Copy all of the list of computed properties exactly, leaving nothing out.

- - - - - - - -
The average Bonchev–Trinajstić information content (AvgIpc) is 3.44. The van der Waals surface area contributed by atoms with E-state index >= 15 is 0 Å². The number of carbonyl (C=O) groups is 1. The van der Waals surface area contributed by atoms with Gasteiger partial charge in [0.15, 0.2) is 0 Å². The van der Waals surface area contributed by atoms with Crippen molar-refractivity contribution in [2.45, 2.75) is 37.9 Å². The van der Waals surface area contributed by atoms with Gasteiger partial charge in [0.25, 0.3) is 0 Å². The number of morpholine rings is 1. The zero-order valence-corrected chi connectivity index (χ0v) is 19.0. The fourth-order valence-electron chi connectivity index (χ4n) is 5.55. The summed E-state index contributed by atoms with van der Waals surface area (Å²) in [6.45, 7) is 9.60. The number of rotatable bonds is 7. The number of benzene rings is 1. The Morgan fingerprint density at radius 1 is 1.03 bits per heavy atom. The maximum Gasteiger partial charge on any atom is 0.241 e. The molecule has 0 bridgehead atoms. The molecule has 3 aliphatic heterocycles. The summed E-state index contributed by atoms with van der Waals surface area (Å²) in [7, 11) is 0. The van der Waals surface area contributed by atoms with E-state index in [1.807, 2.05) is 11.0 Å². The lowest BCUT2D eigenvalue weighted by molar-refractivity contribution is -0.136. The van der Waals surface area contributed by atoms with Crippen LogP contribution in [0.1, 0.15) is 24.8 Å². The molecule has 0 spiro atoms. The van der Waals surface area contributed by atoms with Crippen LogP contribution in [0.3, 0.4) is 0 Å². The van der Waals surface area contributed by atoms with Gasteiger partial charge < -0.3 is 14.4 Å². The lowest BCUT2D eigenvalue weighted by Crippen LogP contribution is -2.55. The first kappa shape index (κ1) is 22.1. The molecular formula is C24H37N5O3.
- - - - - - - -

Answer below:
The average Bonchev–Trinajstić information content (AvgIpc) is 3.44. The van der Waals surface area contributed by atoms with E-state index >= 15 is 0 Å². The number of carbonyl (C=O) groups is 1. The van der Waals surface area contributed by atoms with Gasteiger partial charge in [0.15, 0.2) is 0 Å². The van der Waals surface area contributed by atoms with Crippen molar-refractivity contribution in [2.45, 2.75) is 37.9 Å². The van der Waals surface area contributed by atoms with Gasteiger partial charge in [0.25, 0.3) is 0 Å². The number of morpholine rings is 1. The zero-order valence-corrected chi connectivity index (χ0v) is 19.0. The fourth-order valence-electron chi connectivity index (χ4n) is 5.55. The summed E-state index contributed by atoms with van der Waals surface area (Å²) in [6.45, 7) is 9.60. The number of rotatable bonds is 7. The number of benzene rings is 1. The Morgan fingerprint density at radius 1 is 1.03 bits per heavy atom. The maximum Gasteiger partial charge on any atom is 0.241 e. The molecule has 0 bridgehead atoms. The molecule has 3 aliphatic heterocycles. The summed E-state index contributed by atoms with van der Waals surface area (Å²) in [7, 11) is 0. The van der Waals surface area contributed by atoms with E-state index in [1.807, 2.05) is 11.0 Å². The lowest BCUT2D eigenvalue weighted by molar-refractivity contribution is -0.136. The van der Waals surface area contributed by atoms with Crippen LogP contribution in [0.1, 0.15) is 24.8 Å². The molecule has 0 spiro atoms. The van der Waals surface area contributed by atoms with Crippen LogP contribution in [0.3, 0.4) is 0 Å². The van der Waals surface area contributed by atoms with Gasteiger partial charge < -0.3 is 14.4 Å². The lowest BCUT2D eigenvalue weighted by Crippen LogP contribution is -2.55. The first kappa shape index (κ1) is 22.1. The molecular formula is C24H37N5O3.